On November 9 of this year, the Austrian government commemorated Kristallnacht of 1938—known as the “Night of the Broken Glass”—a series of coordinated attacks against Jews throughout Nazi Germany and Austria that took place on the ninth and tenth of November. Jewish homes, educational institutions, hospitals, and businesses were destroyed and over one thousand synagogues were burned. While the government’s annual public ceremonies marking the inhuman atrocities may appear to be recognition of Austria’s role in the Holocaust, historians and political analysts argue Austria has never fully reckoned with its Nazi past.
Austrian commemoration of the Nazi atrocities appears empty and superficial not only given the lack of historical reckoning, but also considering the rise of anti-Muslim discourse and legislation in recent years. Nothing reveals the resurrection of racism better than the repetition of an antisemitic slogan from the father of political antisemitism and inspiration of Adolf Hitler, Karl Lueger, who famously said, “Vienna shall not become Jerusalem.” Nearly one hundred years later in 2005 the Freedom Party of Austria (FPÖ) declared, “Vienna shall not become Istanbul.” The Austrian People’s Party (ÖVP) has since coopted the FPÖ’s platform and introduced anti-Muslim legislation, including the Hijab-ban in schools and the 2015 discriminatory “Islam Act” governing Muslim religious organizations.
Most of the discriminatory legislation and political measures, like the attempt to close mosques, were presented and legitimized as a means to combat “political Islam.” In July 2020 the Austrian government set up the Documentation Center for Political Islam, a monitoring center to document and analyze political Islam, a vague term that they have been unable to define. But the lack of a clear definition allows the government to criminalize every Muslim practice. Austrian Chancellor Sebastian Kurz recently announced that he would introduce political Islam as a criminal offense “in order to be able to move against those who aren’t terrorists but are preparing the ground for it.”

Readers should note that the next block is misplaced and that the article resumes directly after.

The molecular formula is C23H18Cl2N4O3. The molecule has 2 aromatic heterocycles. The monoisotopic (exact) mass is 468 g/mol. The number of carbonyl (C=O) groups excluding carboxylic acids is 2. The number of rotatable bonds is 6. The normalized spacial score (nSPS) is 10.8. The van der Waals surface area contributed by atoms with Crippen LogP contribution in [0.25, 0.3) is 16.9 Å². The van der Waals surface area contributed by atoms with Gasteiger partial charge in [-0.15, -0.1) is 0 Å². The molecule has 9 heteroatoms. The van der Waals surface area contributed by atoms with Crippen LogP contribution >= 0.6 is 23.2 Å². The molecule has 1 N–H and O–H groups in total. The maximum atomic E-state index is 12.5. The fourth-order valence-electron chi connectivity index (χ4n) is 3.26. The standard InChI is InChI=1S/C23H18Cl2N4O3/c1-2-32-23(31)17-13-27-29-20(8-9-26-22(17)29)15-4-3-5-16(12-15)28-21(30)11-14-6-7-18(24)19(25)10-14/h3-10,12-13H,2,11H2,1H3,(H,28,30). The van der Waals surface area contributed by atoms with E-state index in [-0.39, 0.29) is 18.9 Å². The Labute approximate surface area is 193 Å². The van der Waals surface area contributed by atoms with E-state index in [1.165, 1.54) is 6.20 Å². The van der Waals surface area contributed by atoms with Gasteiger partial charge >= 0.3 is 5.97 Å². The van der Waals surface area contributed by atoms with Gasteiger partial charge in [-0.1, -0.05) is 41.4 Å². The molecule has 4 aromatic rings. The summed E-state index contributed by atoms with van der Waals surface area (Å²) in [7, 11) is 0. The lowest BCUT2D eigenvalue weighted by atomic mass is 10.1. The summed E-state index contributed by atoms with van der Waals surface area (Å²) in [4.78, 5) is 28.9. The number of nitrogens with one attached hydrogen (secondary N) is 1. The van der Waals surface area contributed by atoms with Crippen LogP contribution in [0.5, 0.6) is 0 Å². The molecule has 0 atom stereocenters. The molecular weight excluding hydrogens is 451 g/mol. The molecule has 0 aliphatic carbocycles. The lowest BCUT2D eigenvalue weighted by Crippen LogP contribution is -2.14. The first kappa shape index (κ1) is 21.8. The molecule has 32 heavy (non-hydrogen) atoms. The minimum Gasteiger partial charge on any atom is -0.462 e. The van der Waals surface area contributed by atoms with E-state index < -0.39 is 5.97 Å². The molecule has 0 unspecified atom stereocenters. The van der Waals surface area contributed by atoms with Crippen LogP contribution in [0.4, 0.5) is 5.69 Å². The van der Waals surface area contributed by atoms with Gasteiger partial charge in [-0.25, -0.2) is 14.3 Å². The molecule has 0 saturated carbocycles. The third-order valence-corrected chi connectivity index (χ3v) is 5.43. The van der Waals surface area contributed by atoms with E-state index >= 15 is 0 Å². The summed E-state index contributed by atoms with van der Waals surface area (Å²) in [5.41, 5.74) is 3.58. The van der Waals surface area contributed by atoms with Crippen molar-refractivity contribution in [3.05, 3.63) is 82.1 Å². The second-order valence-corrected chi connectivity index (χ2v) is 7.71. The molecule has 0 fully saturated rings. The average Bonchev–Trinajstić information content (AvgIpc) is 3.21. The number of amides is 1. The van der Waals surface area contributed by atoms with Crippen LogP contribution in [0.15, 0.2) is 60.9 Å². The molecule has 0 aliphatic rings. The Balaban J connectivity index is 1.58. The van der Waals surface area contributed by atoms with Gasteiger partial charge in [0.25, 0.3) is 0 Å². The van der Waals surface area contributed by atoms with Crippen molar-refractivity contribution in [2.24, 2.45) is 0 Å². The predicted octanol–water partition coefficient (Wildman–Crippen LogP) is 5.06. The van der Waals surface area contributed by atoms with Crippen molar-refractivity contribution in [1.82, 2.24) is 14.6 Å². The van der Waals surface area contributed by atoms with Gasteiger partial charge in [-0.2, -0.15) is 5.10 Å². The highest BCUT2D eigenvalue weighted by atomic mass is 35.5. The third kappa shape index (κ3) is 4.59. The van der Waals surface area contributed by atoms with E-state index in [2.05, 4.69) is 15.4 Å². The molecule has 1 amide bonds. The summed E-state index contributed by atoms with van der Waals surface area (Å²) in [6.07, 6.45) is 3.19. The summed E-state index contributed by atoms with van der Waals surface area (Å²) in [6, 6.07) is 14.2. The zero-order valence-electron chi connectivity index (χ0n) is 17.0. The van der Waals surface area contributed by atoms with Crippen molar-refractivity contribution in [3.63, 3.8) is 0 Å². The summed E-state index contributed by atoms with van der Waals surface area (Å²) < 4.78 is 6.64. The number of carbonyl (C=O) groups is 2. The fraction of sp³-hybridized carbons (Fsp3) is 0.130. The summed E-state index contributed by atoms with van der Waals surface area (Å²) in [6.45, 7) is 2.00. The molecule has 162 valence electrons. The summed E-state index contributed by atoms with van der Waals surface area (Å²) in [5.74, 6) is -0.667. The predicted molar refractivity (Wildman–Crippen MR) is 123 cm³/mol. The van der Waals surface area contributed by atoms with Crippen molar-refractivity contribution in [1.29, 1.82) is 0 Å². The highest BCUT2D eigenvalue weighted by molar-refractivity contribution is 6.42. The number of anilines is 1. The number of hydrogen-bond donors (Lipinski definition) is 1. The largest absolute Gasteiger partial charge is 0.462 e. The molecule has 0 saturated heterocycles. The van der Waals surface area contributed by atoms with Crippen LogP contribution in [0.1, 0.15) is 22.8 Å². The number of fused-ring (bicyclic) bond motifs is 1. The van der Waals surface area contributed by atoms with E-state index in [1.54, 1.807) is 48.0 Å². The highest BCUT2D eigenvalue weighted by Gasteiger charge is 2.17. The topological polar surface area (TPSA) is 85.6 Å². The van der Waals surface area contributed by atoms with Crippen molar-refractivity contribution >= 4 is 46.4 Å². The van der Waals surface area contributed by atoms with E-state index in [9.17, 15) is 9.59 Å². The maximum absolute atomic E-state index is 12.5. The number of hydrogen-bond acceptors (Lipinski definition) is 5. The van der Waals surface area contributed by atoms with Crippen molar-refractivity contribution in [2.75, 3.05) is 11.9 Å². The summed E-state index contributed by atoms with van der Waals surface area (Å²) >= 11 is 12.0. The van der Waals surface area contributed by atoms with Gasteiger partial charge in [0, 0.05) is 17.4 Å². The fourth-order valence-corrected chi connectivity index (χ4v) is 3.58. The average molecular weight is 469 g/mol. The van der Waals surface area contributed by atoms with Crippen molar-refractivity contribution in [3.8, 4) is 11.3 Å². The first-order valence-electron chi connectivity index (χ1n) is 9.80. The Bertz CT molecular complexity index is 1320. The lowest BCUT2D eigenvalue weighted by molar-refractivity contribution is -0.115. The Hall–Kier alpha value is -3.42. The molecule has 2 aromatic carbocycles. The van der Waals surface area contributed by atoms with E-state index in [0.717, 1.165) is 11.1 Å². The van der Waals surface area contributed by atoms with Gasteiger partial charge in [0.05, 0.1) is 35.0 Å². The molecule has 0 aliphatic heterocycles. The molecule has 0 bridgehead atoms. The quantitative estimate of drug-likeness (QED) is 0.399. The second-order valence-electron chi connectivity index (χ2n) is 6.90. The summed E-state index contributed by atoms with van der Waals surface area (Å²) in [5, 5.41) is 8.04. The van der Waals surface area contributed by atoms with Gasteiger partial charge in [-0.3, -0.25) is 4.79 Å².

On November 9, the anniversary of Kristallnacht, Austrian security forces and the secret service raided the homes of thirty Muslims and even more Muslim institutions, allegedly to combat political Islam. The organization Palestine Solidarity Austria was first to reveal their ordeal on November 9, 2020, along with a list of those whose homes were raided and the questions posed in interrogation. The questions reveal the direction of the government’s future policies on Muslims and Islam. These policies are not about helping Muslims—quite the opposite.
Officially the raid was initiated to gather evidence of terrorism and money laundering against the Muslim Brotherhood, Hamas, and individuals, but the raid did not result in a single person in pretrial detention, and uncovered only EURO 200,000 and no weapons. But it is the questions that reveal the mindset of the Austrian government behind these raids: How many non-Muslim friends do you have? Do you visit a mosque and if yes, which mosque? What do you think about the caliphate? What do you think about peace with Israel? Should kids raised in Austria be educated to become martyrs? Do you want to introduce Sharia? Do you know the Protocols of the Elders of Zion? What do you understand by the term “Islamophobia”? In your opinion, is this term justified? If so, please explain why and what do you understand by this term? Are Muslims suppressed in Austria? Is Islamist global terrorism possibly the reason for fears emanating from Islam or is it the oppression, especially of women or people of other faiths, by the norms of the Sharia? May your son marry a Christian, unbeliever or a Jew? Do you designate your son’s spouse? What does the term “Kuffare” (sic) mean for you? Are Christians for you Kuffare (sic)? Is one allowed to kill in the name of God? Do you and your wife and your kids observe the prayer times?
Reading these questions reminded me of the suffering of Uighur Muslims in Xingijang, China, who are forced to hide their Muslim identities. In China, the totalitarian state builds concentration camps, forcefully assimilates Muslims, destroys families, and criminalizes every sign of public Muslimness. In Austria—a democracy that was built on the ashes of the Nazi regime by the allied forces, including the United States—the strategy to criminalize Islam and Muslims builds on the state’s criminalization of religious practice and political views by connecting them with alleged support for terrorism, as does the Chinese regime.
Clearly, the Austrian government is already heading in a totalitarian direction—not only by criminalizing Islam and forms of religious practice, but also by trying to ban freedom of expression. In proposing to make political Islam a criminal offense and interrogating Muslims about their personal convictions and religious beliefs, the Austrian government undermines the credibility of its Kristallnacht commemorations. Like Xingijang, Austria is on a dangerous path towards repeating history.